Why is Florida the only state to pass a full-on ‘curricula ban’?

Florida Gov. Ron DeSantis has made the legislation a centerpiece of his self-proclaimed “war on woke.”

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When progressive Stanford Law students shouted down a conservative speaker on campus in March, one observer argued that they had walked into a trap.

The Stanford students “played their role in the conservative pantomime perfectly,” wrote Ken White, a lawyer who goes by Popehat on social media.

“The protesters' ‘we get to say who talks and who listens’ reception at Stanford will be hot-burning fuel in the right-wing engine that seeks to use the force of law to restrict expression on college campuses to suit conservative tastes.”

Censorship, in other words, begets more censorship.

Students stage a walk out from Hillsborough High School
Students stage a walk out at Hillsborough High School after Florida officials voted to ban classroom instruction on gender identity and sexual orientation in all public school grades. (Octavio Jones/Reuters)

State legislatures have significant power to shape what can and cannot be taught in K-12 public schools. But when it comes to universities, groups like the Foundation for Individual Rights in Education are fighting against legislation that they believe would violate constitutional protections.

So far, only one state — Florida — has actually passed legislation that FIRE considers to be a “curricula ban.” FIRE defines a curricula ban as “provisions that prohibit certain topics or ideas from being taught in college classrooms.”

“Of all the states that have considered curricular bans in the last few years, just one state enacted it,” John Coleman, legislative counsel for FIRE, told Yahoo News. “And we opposed that bill when it was before the Legislature.”

The law would ban “‘instruction’ on eight specific ‘concepts’ related to ‘race, color, national origin, or sex’ that may run counter to government officials’ notions of ‘freedom.’”

And Florida Gov. Ron DeSantis has made the legislation a centerpiece of his self-proclaimed “war on woke,” a phrase the likely GOP presidential candidate uses in speeches such as his recent address at Liberty University.

But litigation by FIRE and other groups has so far halted the Florida law — otherwise known as the “Stop WOKE Act” — in the courts.

Last fall, U.S. District Judge Mark Walker issued a temporary injunction against portions of the law that affect public universities in Florida. Walker ruled that the law “officially bans professors from expressing disfavored viewpoints in university classrooms while permitting unfettered expression of the opposite viewpoints.”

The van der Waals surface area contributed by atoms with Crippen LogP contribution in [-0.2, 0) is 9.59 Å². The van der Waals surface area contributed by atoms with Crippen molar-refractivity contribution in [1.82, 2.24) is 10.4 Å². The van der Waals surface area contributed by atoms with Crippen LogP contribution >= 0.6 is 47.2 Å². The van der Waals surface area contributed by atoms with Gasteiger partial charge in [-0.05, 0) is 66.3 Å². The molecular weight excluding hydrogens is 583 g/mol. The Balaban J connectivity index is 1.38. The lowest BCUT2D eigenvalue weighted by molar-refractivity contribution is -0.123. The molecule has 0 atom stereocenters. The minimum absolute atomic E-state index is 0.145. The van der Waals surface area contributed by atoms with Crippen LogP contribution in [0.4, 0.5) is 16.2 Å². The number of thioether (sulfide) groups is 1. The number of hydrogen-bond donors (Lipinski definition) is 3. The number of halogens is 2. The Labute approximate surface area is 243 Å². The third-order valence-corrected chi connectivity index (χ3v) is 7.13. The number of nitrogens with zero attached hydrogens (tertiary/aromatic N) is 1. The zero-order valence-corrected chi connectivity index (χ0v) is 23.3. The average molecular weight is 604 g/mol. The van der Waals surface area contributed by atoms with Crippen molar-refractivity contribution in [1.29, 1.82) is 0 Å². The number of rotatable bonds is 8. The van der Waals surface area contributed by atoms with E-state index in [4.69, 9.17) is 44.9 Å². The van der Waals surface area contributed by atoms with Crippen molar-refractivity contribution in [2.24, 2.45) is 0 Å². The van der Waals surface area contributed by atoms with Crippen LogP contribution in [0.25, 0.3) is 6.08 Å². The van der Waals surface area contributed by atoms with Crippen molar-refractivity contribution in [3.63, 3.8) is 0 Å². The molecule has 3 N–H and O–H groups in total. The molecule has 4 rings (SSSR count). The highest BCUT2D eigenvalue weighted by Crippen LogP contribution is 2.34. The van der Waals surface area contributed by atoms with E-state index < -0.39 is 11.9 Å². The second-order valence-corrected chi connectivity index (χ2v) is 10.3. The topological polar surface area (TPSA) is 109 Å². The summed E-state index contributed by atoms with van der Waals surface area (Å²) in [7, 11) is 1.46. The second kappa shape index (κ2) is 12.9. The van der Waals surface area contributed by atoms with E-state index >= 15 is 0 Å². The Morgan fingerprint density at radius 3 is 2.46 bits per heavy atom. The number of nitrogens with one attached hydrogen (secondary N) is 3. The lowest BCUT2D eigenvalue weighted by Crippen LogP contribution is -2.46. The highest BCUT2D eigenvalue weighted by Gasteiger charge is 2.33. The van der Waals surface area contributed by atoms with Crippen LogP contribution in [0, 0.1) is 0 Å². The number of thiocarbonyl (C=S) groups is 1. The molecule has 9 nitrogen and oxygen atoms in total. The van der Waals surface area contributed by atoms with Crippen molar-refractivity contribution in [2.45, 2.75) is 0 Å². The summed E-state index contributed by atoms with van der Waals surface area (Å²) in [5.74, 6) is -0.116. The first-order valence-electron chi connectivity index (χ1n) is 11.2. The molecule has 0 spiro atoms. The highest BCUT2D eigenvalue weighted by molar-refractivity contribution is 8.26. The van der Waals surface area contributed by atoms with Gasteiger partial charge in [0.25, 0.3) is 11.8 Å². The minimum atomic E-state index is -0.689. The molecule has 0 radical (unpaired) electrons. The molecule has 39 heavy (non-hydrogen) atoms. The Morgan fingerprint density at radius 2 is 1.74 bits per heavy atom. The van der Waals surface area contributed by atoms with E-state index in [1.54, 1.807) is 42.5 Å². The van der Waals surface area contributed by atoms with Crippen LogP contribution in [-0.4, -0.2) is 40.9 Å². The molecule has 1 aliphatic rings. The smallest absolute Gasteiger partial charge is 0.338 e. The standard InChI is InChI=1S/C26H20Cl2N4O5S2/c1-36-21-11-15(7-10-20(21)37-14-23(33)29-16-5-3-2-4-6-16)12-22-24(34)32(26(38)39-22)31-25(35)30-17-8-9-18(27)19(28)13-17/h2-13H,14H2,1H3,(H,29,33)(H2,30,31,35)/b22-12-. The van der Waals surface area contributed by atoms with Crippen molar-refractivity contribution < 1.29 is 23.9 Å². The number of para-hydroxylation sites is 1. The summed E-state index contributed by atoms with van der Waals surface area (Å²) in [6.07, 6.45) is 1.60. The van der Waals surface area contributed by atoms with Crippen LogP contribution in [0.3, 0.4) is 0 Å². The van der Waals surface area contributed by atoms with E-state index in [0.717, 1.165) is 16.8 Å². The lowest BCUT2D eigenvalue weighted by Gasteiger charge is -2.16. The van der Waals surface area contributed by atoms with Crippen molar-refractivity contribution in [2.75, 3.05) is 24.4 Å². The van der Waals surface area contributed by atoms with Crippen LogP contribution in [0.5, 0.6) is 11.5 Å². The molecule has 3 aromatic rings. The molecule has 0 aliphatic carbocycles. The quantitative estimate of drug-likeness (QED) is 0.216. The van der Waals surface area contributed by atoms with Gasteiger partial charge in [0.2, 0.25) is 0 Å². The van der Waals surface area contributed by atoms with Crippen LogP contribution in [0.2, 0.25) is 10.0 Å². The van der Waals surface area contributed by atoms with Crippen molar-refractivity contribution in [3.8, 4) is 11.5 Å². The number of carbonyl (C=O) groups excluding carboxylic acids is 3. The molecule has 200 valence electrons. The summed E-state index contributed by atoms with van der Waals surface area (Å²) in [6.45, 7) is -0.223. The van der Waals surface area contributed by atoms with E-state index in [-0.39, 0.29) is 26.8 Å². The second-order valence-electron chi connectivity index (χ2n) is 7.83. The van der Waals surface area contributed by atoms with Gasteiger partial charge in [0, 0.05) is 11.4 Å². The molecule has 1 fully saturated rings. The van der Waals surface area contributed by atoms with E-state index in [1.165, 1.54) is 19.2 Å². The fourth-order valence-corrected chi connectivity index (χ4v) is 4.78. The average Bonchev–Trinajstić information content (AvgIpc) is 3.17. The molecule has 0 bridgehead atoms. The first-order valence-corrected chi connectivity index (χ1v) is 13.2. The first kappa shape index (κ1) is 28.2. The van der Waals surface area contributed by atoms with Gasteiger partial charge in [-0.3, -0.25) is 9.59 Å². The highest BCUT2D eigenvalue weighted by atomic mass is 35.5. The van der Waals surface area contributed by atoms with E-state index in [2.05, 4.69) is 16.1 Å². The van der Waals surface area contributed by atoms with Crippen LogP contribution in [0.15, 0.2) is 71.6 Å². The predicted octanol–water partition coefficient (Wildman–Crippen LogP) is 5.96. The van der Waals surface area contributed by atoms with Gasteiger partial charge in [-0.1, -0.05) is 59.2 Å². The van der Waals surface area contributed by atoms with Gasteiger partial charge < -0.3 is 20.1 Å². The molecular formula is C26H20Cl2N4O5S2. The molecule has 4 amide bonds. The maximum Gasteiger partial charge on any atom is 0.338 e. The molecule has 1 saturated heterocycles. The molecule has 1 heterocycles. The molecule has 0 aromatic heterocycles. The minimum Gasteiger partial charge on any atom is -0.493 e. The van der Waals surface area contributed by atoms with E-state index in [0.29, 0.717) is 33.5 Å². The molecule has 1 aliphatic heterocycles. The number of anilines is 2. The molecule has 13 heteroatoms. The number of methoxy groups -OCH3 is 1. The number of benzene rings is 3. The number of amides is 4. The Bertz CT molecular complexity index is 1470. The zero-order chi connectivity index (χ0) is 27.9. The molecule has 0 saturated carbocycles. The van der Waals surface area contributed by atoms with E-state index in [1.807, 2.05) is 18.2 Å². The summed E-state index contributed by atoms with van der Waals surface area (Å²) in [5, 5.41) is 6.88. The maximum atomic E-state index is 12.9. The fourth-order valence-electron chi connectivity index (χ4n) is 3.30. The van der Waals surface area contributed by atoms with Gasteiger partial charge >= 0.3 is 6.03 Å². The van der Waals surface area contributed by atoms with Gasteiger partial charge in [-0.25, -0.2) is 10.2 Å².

If “liberty means anything at all, it means the right to tell people what they do not want to hear,” the judge wrote.

Florida Gov. Ron DeSantis
Florida Gov. Ron DeSantis discussing the so-called Stop WOKE Act at a news conference in Hialeah Gardens, Fla., last year. (Daniel A. Varela/Miami Herald via AP)

DeSantis spokesman Bryan Griffin told Yahoo News that the Florida law “is designed to prohibit forced indoctrination.”

But the legislation, while it prohibits anything that “compels [an] individual to believe” something, also forbids state employees such as a university professor from “subjecting any individual ... to training, instruction, or any other required activity that espouses, promotes, advances” any of the forbidden ideas detailed by the state.

Griffin told Yahoo News that the ideas outlined by the state “are designed to force individuals to believe something” and are “delivered by individuals with authority or influence over others (employers over employees, teachers over students). That means this isn’t a peer-to-peer discussion or public discourse, but it is coming from someone with power over another and all of the associated leverages of their position.”

FIRE attorney Adam Steinbaugh told Yahoo News that this interpretation is “infantilizing.”

“We’re talking about adults who are going into class to encounter ideas they may disagree with because that’s how you learn to disagree with those ideas,” Steinbaugh said. “Students are able to come to their own conclusions. ... A university can very well deal with a faculty member who imposes some sort of coercive control over a student’s work. But outlawing ideas is not the way to do that.”

Former President Donald Trump

In all other states where legislatures have considered laws to restrict what public universities can teach on subjects like racism, history, sexuality and other topics, Coleman said, the final bills were amended.

“Other than Florida’s Stop WOKE Act, FIRE did not oppose the final versions of the so-called divisive concepts bills that were ultimately enacted, but did seek to amend earlier drafts when those versions would have instituted curricular bans in public institutions of higher education,” Coleman said.

The NAACP Legal Defense and Educational Fund and the American Civil Liberties Union also filed suits against the Florida legislation, but FIRE’s suit was different.

“FIRE’s suit is limited to higher education and does not take a position on the truth of the prohibited concepts of race and sex. Rather, FIRE takes the viewpoint-neutral approach that faculty retain the right to give an opinion — whether that opinion supports or opposes the prohibited concepts in the Stop WOKE Act,” the organization said.

The number of attempts by state legislatures to impede academic freedom in universities has skyrocketed since the summer of 2020, when racial justice protests took place across the country in response to the murder of George Floyd by a Minneapolis police officer. Those protests also sparked a higher level of discussion and interest about systemic racism nationwide, which filtered into many different parts of American life, from education to corporate culture to police reform.